As anyone who has ever caught a glimpse of themselves in the mirror during a fitness class can tell you, working out often feels much better than it looks. But thanks to social media, users are constantly presented with picture perfect photos of athletes posing in Warrior Two on a mountaintop, modeling new sports bras, and smiling serenely while crossing the finish line. However, marathon runner Dorothy Beal was fed up with the unrealistic portrayals of athleticism, and her response to the phenomenon has inspired many.
Beal, who has completed 32 marathons, took to Instagram with two side-by-side photos of herself mid-race. In one version of the picture, she’s sweating and strained and has visible cellulite. In the other, she’s smiling and waving at the camera. The photo tells a story anyone who’s run a race (or even run around the block) already knows: Running is hard, and you feel incredible when you’re done. The picture has clearly resonated with fans, because Beal has garnered almost 3,000 likes and hundreds of comments thanking her for posting both versions.
Beal tells Yahoo Beauty that she’s held onto the photos since she ran the race last summer, unsure whether she should post the unflattering angle. Ultimately, she decided “I am the same person in both photos.”
“I am a strong woman running 13.1 miles on a horribly humid day. A woman who pushed through self doubt and the desire to quit and kept on running. I’m glad that the photographer captured that happy photo because it’s the contrast that I think so many women, and men, can identify with,” Beal admits. “A photo is a split second in time. I’m not going to say I don’t look like the photo on the left, I do, that was me, but I also look like the photo on the right! We give photos of ourselves too much power.” Both the struggling and the smiling photos have struck a chord with runners everywhere, who she says have sent her messages, comments, and emails thanking her for sharing her story. “I hope that sharing my vulnerable side helps others do the same,” she says.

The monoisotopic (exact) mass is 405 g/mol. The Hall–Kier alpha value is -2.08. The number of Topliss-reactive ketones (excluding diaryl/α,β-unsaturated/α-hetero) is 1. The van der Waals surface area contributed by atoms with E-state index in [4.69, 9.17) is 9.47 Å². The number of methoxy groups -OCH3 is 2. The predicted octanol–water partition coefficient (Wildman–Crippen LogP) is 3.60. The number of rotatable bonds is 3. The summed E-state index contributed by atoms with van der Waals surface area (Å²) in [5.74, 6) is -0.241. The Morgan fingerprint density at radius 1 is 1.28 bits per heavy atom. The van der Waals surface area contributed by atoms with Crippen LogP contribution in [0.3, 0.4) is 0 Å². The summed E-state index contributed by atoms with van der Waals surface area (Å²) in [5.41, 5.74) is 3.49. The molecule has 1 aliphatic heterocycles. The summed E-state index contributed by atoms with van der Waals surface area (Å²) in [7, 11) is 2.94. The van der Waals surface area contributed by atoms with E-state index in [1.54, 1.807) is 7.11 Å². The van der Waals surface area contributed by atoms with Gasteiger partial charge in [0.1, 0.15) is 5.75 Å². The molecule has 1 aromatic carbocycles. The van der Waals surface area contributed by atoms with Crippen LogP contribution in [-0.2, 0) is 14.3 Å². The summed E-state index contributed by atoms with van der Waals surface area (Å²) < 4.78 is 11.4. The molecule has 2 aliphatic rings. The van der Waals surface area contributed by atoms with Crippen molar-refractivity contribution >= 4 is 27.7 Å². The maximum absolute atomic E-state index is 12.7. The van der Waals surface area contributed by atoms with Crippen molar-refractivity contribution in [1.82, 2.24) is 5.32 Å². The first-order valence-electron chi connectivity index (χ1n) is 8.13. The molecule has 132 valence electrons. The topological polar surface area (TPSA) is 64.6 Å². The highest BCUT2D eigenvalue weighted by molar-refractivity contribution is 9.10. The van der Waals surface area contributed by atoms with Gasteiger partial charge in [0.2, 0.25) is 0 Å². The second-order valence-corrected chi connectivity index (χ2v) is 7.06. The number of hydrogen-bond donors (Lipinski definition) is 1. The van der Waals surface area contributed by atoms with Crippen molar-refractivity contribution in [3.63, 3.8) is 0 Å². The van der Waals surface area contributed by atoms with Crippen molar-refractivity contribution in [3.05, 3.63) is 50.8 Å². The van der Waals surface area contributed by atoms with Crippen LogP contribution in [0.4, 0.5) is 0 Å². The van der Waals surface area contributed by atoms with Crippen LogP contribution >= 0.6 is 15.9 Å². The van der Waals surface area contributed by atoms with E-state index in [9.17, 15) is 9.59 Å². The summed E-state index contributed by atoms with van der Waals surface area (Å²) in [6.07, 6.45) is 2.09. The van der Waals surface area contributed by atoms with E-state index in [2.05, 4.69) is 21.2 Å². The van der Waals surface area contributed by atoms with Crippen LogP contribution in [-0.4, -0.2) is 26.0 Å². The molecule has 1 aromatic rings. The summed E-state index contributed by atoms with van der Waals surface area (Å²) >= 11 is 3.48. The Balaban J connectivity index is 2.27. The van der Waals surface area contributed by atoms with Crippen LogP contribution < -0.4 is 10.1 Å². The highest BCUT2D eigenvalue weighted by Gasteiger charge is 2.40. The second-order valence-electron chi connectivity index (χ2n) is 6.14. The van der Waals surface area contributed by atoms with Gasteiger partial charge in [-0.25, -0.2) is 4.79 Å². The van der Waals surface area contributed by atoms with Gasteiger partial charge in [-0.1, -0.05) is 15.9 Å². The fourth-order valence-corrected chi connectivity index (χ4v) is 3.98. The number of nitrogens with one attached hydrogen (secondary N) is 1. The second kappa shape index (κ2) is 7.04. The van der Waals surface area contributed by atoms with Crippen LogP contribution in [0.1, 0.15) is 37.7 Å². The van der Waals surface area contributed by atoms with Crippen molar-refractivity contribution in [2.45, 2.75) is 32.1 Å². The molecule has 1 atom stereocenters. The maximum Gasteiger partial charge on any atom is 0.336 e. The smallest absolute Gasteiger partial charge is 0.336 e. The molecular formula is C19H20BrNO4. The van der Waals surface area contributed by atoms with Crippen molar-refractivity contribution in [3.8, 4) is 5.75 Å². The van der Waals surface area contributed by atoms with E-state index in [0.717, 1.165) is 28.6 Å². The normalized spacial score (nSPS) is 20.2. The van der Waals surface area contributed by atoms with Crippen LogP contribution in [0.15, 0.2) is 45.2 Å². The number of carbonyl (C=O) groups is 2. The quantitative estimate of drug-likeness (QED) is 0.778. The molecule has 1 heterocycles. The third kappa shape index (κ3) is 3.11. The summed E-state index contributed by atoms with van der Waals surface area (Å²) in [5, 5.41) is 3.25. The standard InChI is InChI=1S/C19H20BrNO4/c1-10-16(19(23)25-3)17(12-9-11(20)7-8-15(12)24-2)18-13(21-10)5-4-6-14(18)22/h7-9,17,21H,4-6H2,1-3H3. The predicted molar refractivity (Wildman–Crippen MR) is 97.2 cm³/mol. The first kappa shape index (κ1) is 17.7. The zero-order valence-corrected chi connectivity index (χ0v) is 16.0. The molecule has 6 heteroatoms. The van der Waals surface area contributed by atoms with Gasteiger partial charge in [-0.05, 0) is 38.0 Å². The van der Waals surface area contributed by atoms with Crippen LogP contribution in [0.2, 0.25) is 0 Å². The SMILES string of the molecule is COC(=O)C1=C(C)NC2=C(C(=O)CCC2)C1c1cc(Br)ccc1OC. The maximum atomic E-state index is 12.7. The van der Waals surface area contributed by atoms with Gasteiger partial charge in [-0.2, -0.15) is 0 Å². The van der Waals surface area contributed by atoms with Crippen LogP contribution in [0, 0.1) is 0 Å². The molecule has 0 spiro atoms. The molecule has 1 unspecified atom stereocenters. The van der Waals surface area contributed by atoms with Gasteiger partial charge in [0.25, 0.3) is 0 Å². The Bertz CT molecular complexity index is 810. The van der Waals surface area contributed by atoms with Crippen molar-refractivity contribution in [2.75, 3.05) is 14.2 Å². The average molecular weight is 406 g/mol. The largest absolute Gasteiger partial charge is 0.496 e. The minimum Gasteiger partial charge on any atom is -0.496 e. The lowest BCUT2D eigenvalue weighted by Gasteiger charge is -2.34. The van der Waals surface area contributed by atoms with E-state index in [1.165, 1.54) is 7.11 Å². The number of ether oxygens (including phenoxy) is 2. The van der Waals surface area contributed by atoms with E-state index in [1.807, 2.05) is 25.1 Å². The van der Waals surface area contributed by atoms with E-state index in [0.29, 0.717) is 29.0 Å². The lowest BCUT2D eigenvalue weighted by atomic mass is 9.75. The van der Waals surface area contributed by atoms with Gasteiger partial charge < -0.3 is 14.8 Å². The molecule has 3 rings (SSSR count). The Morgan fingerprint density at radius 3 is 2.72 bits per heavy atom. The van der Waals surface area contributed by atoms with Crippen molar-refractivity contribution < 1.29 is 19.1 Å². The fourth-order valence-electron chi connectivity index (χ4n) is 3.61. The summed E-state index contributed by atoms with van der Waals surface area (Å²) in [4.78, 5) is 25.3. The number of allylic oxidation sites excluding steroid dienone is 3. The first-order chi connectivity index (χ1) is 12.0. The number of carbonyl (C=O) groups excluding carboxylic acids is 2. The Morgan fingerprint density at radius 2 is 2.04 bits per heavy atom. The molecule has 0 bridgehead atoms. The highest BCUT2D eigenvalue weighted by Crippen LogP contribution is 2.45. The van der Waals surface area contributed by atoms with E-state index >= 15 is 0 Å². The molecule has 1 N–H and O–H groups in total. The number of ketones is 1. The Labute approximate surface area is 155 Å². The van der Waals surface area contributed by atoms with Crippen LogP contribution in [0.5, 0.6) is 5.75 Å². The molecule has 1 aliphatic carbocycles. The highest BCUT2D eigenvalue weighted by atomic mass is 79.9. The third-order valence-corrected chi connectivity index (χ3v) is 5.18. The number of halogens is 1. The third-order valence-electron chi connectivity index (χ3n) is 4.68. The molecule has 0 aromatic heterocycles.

This isn’t Beal’s first foray into body positivity. She runs an Instagram account and hashtag campaign called #ihavearunnersbody dedicated to showing runners that the idea of a “runner’s body” is a myth. “I truly hope it helps others look at themselves in a positive light, pun intended,” Beal tells Yahoo Beauty. “Runners and people in general come in all shapes and sizes! Some runners are thin, some are curvy, we are black, we are white, and every color in between, we are short, we are tall, we run in hijabs, we run in sports bras and tight spandex shorts and sometimes we look great doing what we love and other times we are captured in a less than flattering moment.”
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